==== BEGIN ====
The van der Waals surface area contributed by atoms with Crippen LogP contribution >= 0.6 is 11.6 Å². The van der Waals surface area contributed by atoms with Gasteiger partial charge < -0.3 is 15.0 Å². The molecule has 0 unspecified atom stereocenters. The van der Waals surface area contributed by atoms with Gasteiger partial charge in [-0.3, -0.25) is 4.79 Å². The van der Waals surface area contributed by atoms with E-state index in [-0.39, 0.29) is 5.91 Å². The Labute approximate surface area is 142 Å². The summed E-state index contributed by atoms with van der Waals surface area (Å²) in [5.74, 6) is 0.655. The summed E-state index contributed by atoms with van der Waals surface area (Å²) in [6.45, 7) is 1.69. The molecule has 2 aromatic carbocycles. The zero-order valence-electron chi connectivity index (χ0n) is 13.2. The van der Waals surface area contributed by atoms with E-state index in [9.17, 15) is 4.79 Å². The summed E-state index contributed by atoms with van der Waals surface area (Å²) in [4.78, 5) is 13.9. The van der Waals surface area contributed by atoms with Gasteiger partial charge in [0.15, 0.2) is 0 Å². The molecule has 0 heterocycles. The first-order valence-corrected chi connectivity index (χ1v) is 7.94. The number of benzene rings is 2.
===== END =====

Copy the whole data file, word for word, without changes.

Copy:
The van der Waals surface area contributed by atoms with Crippen LogP contribution >= 0.6 is 11.6 Å². The van der Waals surface area contributed by atoms with Gasteiger partial charge < -0.3 is 15.0 Å². The molecule has 0 unspecified atom stereocenters. The van der Waals surface area contributed by atoms with Gasteiger partial charge in [-0.3, -0.25) is 4.79 Å². The van der Waals surface area contributed by atoms with E-state index in [-0.39, 0.29) is 5.91 Å². The Labute approximate surface area is 142 Å². The summed E-state index contributed by atoms with van der Waals surface area (Å²) in [5.74, 6) is 0.655. The summed E-state index contributed by atoms with van der Waals surface area (Å²) in [6.45, 7) is 1.69. The molecule has 2 aromatic carbocycles. The zero-order valence-electron chi connectivity index (χ0n) is 13.2. The van der Waals surface area contributed by atoms with E-state index in [9.17, 15) is 4.79 Å². The summed E-state index contributed by atoms with van der Waals surface area (Å²) in [4.78, 5) is 13.9. The van der Waals surface area contributed by atoms with Gasteiger partial charge in [0.15, 0.2) is 0 Å². The molecule has 0 heterocycles. The first-order valence-corrected chi connectivity index (χ1v) is 7.94. The number of benzene rings is 2.